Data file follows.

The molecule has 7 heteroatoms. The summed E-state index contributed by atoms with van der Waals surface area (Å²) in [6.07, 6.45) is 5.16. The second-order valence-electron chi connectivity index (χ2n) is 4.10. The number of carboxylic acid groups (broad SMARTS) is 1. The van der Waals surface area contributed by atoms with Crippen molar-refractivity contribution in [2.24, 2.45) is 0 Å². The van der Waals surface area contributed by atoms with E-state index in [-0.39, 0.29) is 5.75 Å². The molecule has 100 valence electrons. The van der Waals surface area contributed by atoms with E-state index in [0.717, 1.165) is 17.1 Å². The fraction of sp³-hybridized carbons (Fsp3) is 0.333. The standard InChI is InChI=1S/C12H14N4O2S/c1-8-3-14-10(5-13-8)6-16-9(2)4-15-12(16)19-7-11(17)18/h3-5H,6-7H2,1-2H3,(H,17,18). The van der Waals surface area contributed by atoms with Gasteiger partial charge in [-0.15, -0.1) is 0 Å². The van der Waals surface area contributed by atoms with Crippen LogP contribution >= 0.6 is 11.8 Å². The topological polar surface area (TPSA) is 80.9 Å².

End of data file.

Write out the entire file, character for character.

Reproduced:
The molecule has 7 heteroatoms. The summed E-state index contributed by atoms with van der Waals surface area (Å²) in [6.07, 6.45) is 5.16. The second-order valence-electron chi connectivity index (χ2n) is 4.10. The number of carboxylic acid groups (broad SMARTS) is 1. The van der Waals surface area contributed by atoms with Crippen molar-refractivity contribution in [2.24, 2.45) is 0 Å². The van der Waals surface area contributed by atoms with E-state index in [-0.39, 0.29) is 5.75 Å². The molecule has 100 valence electrons. The van der Waals surface area contributed by atoms with E-state index in [0.717, 1.165) is 17.1 Å². The fraction of sp³-hybridized carbons (Fsp3) is 0.333. The standard InChI is InChI=1S/C12H14N4O2S/c1-8-3-14-10(5-13-8)6-16-9(2)4-15-12(16)19-7-11(17)18/h3-5H,6-7H2,1-2H3,(H,17,18). The van der Waals surface area contributed by atoms with Gasteiger partial charge in [-0.15, -0.1) is 0 Å². The van der Waals surface area contributed by atoms with Crippen LogP contribution >= 0.6 is 11.8 Å². The topological polar surface area (TPSA) is 80.9 Å².